Colorado distiller converts to hand sanitizer to help with COVID-19 pandemic
To do it according to FDA specifications, J&L Distilling got much needed help from some friends and a Coriolis flow meter from Emerson’s Boulder, Colorado group
Reports from around the country show that many of us want to step up and help out in these times of social distancing and stay-at-home directives. Some of the inspiring stories coming out lately are from craft distilleries changing from distilling gin, vodka and liqueurs to making hand sanitizer.
Sadly, we’re not gathering socially to share a drink and toast life’s successes, despite the many memes making the rounds about the quarantine to drink while on that Zoom happy hour. And as the need for hospital-grade hand sanitizer is greater than the need for a drink, a change of direction makes sense.
But how does a distillery make that switch? Recently, the Emerson Boulder, Colorado facility had the privilege of assisting a small craft distiller, J&L Distilling, in making that change.
Precision measurement is essential to meet strict guidelines
There are Alcohol and Tobacco Tax and Trade Bureau (TTB) guidelines that govern the distilling of spirits. For distilleries wanting to make hand sanitizer in this time of COVID-19, the FDA provides an additional and separate set of requirements. These guidelines are specifically designed to ensure that the percentage of alcohol in the final product is high enough in ethanol concentration and pure enough to provide the kind of protection against bacteria and viruses that are needed in hospital or first responder settings.
The FDA twelve-page temporary policy document, “Temporary policy for manufacture of alcohol for incorporation into alcohol-based hand sanitizer products during the public health emergency (COVID-19),” is very specific and states:
- To meet component quality requirements for hand sanitizer production, the alcohol manufactured as an API is not less than 94.9% ethanol by volume.
- Any water used to adjust the finished ethanol content in the alcohol API is sterile (e.g., by boiling, distillation, or other process that results in water that meets the specifications for Purified Water USP). Water is used as quickly as possible after it is rendered sterile or purified.
Additional Considerations for Alcohol (Ethanol): Alcohol (ethanol) manufactured for use in hand sanitizers is derived from distillation or fermentation processes typically used for consumable goods.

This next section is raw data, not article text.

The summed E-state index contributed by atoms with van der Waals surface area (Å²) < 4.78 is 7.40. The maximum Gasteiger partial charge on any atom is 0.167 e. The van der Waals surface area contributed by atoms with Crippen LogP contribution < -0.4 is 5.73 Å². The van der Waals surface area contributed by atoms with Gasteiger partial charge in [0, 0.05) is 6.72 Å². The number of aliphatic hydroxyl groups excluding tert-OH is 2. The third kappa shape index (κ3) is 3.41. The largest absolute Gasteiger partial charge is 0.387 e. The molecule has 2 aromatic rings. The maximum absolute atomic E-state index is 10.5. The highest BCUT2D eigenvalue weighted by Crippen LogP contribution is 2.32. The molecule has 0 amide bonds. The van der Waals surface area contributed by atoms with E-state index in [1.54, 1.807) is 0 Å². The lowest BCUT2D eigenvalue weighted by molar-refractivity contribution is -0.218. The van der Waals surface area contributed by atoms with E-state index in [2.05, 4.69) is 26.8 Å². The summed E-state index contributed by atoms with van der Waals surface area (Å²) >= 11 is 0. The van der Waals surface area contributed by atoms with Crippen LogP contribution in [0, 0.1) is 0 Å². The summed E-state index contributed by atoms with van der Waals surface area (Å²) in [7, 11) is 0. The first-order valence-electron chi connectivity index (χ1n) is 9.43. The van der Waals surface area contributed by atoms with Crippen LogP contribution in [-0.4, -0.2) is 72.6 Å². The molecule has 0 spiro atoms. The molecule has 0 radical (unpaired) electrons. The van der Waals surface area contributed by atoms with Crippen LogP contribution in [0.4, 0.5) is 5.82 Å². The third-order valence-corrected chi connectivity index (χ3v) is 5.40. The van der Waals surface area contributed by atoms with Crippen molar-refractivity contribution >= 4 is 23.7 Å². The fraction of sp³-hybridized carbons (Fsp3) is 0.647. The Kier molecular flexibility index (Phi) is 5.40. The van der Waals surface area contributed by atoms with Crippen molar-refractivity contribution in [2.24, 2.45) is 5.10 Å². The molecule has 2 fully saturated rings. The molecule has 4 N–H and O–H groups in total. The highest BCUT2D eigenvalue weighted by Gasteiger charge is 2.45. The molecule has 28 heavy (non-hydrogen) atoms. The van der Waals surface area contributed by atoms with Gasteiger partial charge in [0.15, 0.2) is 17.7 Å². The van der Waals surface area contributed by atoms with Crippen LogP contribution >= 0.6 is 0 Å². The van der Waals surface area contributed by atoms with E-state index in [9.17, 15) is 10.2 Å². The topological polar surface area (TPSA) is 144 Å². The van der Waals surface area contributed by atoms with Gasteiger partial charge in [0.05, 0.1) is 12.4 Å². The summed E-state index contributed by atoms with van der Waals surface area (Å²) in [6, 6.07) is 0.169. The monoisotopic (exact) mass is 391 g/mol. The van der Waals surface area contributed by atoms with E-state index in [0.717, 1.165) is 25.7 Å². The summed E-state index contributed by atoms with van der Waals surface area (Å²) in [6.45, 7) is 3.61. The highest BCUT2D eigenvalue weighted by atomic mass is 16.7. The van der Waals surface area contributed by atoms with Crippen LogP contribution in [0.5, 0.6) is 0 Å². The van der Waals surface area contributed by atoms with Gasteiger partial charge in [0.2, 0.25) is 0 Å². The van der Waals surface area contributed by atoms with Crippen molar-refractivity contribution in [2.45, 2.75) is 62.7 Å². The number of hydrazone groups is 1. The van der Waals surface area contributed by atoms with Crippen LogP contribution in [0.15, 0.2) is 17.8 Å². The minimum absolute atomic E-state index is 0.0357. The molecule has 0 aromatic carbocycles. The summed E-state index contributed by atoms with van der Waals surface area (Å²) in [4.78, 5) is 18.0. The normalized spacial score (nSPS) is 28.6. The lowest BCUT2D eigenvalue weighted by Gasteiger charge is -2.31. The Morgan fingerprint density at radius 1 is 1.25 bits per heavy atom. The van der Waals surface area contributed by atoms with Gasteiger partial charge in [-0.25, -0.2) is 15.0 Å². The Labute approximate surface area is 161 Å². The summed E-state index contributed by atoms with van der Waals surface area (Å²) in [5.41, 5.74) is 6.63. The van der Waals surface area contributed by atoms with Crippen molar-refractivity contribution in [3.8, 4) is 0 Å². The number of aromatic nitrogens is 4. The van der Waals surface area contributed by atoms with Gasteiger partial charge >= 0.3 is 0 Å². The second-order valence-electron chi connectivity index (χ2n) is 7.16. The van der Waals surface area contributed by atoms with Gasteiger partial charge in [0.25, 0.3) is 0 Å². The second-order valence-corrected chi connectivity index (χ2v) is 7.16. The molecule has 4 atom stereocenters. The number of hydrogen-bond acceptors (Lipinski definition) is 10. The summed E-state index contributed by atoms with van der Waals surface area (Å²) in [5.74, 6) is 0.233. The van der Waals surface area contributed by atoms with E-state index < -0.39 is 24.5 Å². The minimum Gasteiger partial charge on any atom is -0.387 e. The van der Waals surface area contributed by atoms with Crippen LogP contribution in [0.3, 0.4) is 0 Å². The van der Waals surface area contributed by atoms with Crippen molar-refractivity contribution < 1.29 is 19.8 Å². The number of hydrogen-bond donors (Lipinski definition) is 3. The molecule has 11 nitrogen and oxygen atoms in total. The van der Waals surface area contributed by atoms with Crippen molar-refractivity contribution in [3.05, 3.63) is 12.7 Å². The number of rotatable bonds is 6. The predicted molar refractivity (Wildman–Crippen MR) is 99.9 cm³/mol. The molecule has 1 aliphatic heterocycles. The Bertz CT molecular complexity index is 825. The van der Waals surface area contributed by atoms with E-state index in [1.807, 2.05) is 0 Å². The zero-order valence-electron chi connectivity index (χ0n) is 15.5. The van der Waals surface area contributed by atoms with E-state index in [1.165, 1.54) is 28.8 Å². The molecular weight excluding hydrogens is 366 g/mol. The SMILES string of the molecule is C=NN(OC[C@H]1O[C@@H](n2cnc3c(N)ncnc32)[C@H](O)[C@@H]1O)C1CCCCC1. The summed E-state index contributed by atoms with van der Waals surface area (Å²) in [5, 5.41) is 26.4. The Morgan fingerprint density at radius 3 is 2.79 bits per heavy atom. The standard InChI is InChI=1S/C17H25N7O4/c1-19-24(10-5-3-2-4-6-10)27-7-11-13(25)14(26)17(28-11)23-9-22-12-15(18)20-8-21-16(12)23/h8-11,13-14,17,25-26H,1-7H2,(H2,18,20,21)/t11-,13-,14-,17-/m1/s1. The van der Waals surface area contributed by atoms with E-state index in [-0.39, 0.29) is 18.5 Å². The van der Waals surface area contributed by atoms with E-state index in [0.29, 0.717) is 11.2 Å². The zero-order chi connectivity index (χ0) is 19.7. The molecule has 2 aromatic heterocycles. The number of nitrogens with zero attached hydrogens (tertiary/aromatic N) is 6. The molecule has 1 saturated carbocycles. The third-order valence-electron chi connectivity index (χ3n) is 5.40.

J&L Distilling already had an advantage in meeting the requirements because of the type of still on site, which is 17-feet tall and provides 35 distillation states per pass; this means the distiller is able to provide a very pure distillate.
Teamwork gets the job done
Changing over to hand sanitizer from distilling spirits doesn’t just happen overnight. Initially, the proprietor of J&L Distilling, Seth Johnson, spent all his time at the distillery to make sure everything worked according to specifications. He rarely went home at night, wanting to make sure the process ran effectively and filling bottles with final product. Not to mention figuring out distribution.
A fan of Johnson’s distillery—and someone who works as a contractor at the Emerson’s Boulder, Colorado location—heard about this and started asking around within Emerson: “Was there not some way we could get Johnson a Coriolis meter to automate and speed up at least part of the process?”
In this time of great uncertainty and restrictions, we all want to feel that we are helping in some way, so it didn’t take long for a team within Emerson to make it possible for Johnson to get a Micro Motion Coriolis ELITE flow meter installed on a custom-built frame. This Coriolis meter, built and custom calibrated at the Boulder facility, is well suited to the application of turning ethanol into hospital-grade hand sanitizer. It features an all stainless steel construction, specifically designed for hygienic as well as high-pressure ratings, with the highest immunity to fluid, process and environmental effects.
Once up and running, Johnson put a call out for volunteers to help him fill bottles and deliver product. The bulk of the hand sanitizer is donated to a number of organizations in and around Boulder, among them: Boulder Fire Department, BCH Labor & Delivery Nurses, Boulder Food Rescue, Centura Hospitals, Children First, Cultivate, Denver Zoological Foundation and the National Association of Letter Carriers, to name a few. The rest is sold at different retailers throughout the area.
Close to 50 volunteers answered the call—all wanting to feel useful and help out—and are now working with Johnson to fill bottles and distribute product. Of course, while always maintaining safety standards and distancing.
Looking to the future
A new reality will become apparent as we eventually emerge from this time. What that reality will look like is uncertain; however, what is certain is that the relationships forged in trying times sustain us in some way. In reaching out and helping in small ways, people and businesses—even those big ones designated as essential—feel they are moving forward and evolving. In some ways, we are already building that new reality in the way we pivot to meet demands, both big and small. Large scale food and beverage production can continue with the flow meters processors need to keep providing the country with food. And small facilities, like J&L Distilling, can temporarily pivot from spirits to hand sanitizer in support of their local community.